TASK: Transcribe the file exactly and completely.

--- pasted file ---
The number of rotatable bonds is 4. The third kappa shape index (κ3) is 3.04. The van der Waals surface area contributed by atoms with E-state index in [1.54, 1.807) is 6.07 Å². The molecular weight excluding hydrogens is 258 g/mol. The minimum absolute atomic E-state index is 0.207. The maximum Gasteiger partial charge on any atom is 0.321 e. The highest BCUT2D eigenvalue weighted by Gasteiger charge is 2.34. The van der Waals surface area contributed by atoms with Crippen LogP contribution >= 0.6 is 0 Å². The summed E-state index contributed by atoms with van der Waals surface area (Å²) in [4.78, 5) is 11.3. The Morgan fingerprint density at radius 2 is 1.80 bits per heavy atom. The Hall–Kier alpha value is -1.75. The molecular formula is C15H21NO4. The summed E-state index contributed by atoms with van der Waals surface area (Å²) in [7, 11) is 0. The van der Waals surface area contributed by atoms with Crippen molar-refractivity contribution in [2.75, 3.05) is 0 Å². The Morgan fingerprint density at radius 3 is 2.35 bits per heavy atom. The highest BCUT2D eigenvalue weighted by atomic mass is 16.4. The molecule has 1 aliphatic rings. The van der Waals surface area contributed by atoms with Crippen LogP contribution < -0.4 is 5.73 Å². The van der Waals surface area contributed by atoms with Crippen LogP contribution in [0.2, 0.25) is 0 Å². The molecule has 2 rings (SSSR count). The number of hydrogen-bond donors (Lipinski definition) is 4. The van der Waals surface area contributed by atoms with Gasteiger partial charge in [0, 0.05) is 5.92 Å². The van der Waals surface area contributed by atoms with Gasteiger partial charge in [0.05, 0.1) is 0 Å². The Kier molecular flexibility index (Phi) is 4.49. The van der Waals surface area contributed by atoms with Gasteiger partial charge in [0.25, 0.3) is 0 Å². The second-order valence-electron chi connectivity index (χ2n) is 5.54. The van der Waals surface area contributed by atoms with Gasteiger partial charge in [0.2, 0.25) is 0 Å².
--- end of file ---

The number of rotatable bonds is 4. The third kappa shape index (κ3) is 3.04. The van der Waals surface area contributed by atoms with E-state index in [1.54, 1.807) is 6.07 Å². The molecular weight excluding hydrogens is 258 g/mol. The minimum absolute atomic E-state index is 0.207. The maximum Gasteiger partial charge on any atom is 0.321 e. The highest BCUT2D eigenvalue weighted by Gasteiger charge is 2.34. The van der Waals surface area contributed by atoms with Crippen LogP contribution >= 0.6 is 0 Å². The summed E-state index contributed by atoms with van der Waals surface area (Å²) in [4.78, 5) is 11.3. The Morgan fingerprint density at radius 2 is 1.80 bits per heavy atom. The Hall–Kier alpha value is -1.75. The molecular formula is C15H21NO4. The summed E-state index contributed by atoms with van der Waals surface area (Å²) in [7, 11) is 0. The van der Waals surface area contributed by atoms with Crippen molar-refractivity contribution in [2.75, 3.05) is 0 Å². The Morgan fingerprint density at radius 3 is 2.35 bits per heavy atom. The highest BCUT2D eigenvalue weighted by atomic mass is 16.4. The molecule has 1 aliphatic rings. The van der Waals surface area contributed by atoms with Crippen LogP contribution < -0.4 is 5.73 Å². The van der Waals surface area contributed by atoms with Crippen LogP contribution in [0.2, 0.25) is 0 Å². The molecule has 2 rings (SSSR count). The number of hydrogen-bond donors (Lipinski definition) is 4. The van der Waals surface area contributed by atoms with Gasteiger partial charge in [0, 0.05) is 5.92 Å². The van der Waals surface area contributed by atoms with Gasteiger partial charge in [0.05, 0.1) is 0 Å². The Kier molecular flexibility index (Phi) is 4.49. The van der Waals surface area contributed by atoms with Gasteiger partial charge in [0.25, 0.3) is 0 Å². The second-order valence-electron chi connectivity index (χ2n) is 5.54. The van der Waals surface area contributed by atoms with Gasteiger partial charge in [0.2, 0.25) is 0 Å².